It's been a lively year for Vodafone so far. We've witnessed boardroom splits, resignations, oustings and general turmoil against a backdrop of the sale of Vodafone's Japanese business and an interim results statement that contained more bad news for shareholders - a previously undisclosed tax bill of £5 billion and a warning that the company's growth is slowing.
There has been City and shareholder unrest at the strategy pursued by the chief executive, Arun Sarin. Sarin, who was reported to have had a bust-up with the out-going chairman, Lord MacLaurin, has responded with a radical management shake-up, which has split the company into three divisions.
Central to this is a renewed focus on Vodafone's key European markets, but another element is the creation of a new-business and innovations division, which will look to build more partnerships with content providers. Vodafone is gearing up to become a modern media owner and a purveyor of a wide array of content.
In the UK, Vodafone already offers a wide variety of content via its Vodafone Live! 3G portal in addition to other content for non-3G users.
Then, in March, Vodafone announced that it had a new UK marketing strategy linked to live music. O2 and T-Mobile are already well established in supporting live events, but Vodafone has gone down the route of creating its own content to support its greater involvement with music.
1. Vodafone launched as Racal Vodafone in 1985, the brainchild of Sir Ernest Harrison, the chairman of Racal Electronics. It has since grown to become the world's largest mobile phone company. The acquisitions of the US company AirTouch in 1999 and the German giant Mannesman in 2000, for £101 billion, helped Vodafone build global scale. It has more than 16 million UK customers.
2. In the UK, the bidding frenzy for 3G licences in 2000 opened up the possibility of mobile companies offering users a wider range of content. Vodafone paid £5.96 billion for the 3G licence that had the largest bandwidth among the five on offer.
3. Vodafone Live! launched in key markets such as the UK in late 2002. A full global launch followed in November 2004. Content on offer included TV programming, music and games. The programming included Premiership football highlights, ITN news reports and a special stripped-down version of 24. Users could access 300,000 music tracks and download them for £1.50 a time, while a selection of games and ringtones were also on sale. This didn't come cheap - the basic package, excluding music downloads, was priced at £40 a month.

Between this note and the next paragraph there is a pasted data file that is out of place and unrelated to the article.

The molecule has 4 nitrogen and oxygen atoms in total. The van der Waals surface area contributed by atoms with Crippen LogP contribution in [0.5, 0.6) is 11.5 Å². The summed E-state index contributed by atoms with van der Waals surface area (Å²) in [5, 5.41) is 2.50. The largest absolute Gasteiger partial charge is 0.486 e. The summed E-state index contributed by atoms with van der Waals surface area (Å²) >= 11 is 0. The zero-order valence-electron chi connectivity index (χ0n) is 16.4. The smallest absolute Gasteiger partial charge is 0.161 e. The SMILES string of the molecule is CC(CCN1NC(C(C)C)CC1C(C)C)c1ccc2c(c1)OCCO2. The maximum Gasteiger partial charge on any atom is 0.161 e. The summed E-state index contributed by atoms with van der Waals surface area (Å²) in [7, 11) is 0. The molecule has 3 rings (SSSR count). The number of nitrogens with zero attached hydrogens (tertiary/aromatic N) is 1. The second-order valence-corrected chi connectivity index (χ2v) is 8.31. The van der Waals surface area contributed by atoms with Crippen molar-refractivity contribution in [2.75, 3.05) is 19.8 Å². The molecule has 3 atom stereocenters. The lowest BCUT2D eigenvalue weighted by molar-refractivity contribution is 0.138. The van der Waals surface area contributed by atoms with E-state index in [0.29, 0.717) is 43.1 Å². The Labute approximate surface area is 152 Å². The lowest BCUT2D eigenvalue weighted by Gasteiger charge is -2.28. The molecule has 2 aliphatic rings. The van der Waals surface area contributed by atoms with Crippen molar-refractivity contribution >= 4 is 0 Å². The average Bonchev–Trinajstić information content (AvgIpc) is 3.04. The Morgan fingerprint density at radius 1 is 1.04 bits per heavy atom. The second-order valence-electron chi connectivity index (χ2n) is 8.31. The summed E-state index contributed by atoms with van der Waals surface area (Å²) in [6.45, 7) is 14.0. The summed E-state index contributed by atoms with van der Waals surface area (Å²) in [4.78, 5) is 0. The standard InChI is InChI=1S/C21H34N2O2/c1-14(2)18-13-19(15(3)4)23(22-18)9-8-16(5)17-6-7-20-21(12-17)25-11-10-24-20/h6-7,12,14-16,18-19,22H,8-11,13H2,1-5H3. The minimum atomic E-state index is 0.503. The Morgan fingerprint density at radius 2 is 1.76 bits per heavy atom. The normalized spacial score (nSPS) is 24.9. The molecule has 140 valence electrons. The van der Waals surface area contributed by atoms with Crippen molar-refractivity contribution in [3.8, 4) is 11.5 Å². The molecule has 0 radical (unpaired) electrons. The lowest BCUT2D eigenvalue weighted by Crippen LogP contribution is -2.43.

4. Content is central to Vodafone's music strategy. It is creating branded content for a Channel 4 live music showcase called Vodafone TBA and a weekly radio show on the GCap and Emap networks called The Vodafone Live Hour. OMD Fuse worked on the strategy, with the Endemol division Initial producing the TV show. Behind all this is a website, vodafonemusic.co.uk, that offers customers interviews, competitions and the chance to vote in the Vodafone Live Music Awards. Vodafone will hope the stronger link with music will drive download sales through Vodafone Live!.
5. Vodafone and its rival mobile operators are in the process of launching their own advertising platforms. O2 announced this month that it is launching an advertising portal following a trial in Germany. Vodafone responded with the news that it is finalising plans for its own advertising service, expected to launch by the summer. Paid-for search is likely to feature alongside ad sites on Live!.
6. In February, Vodafone announced a tie-up with Google to integrate search capability into Vodafone Live!. Google already had a similar agreement in place with T-Mobile, and Vodafone argued the deal was necessary because of the increased volume of mobile content available. Google will only deliver results of mobile-friendly sites and it is likely the relationship will underpin Vodafone's paid-for search operation.
7. Last year, Ian Shepherd, the managing director of Sky Interactive, joined Vodafone as its director of commercial operations. He focuses on customer retention but also on developing Vodafone's sales model as it looks to leverage its content.
WHAT IT MEANS FOR ...
- 3G portals such as Vodafone Live! offer content that is increasingly attractive to advertisers, but consumers' reaction to TV-style brand advertising on mobile phones is still relatively untested.
- In the short term, paid-for search is likely to prove the more attractive option to advertisers with the portability and convenience of mobile phones providing a powerful direct sales medium.
MAINSTREAM MEDIA OWNERS
- Perhaps they do not need to worry about Vodafone and other mobile companies as a huge threat to revenue. Figures from Jupiter suggest that mobile advertising is worth just £75 million across Western Europe.
- However, with this projected to grow to £471 million by 2010, the likes of Vodafone could become sizeable competitors to internet-based content providers.
- Mobile companies have strong links with other content providers. Sky News services are available to Vodafone users, for instance. But often, in terms of content, Vodafone bypasses rival media owners and does deals directly with producers - such as HBO and 20th Century Fox.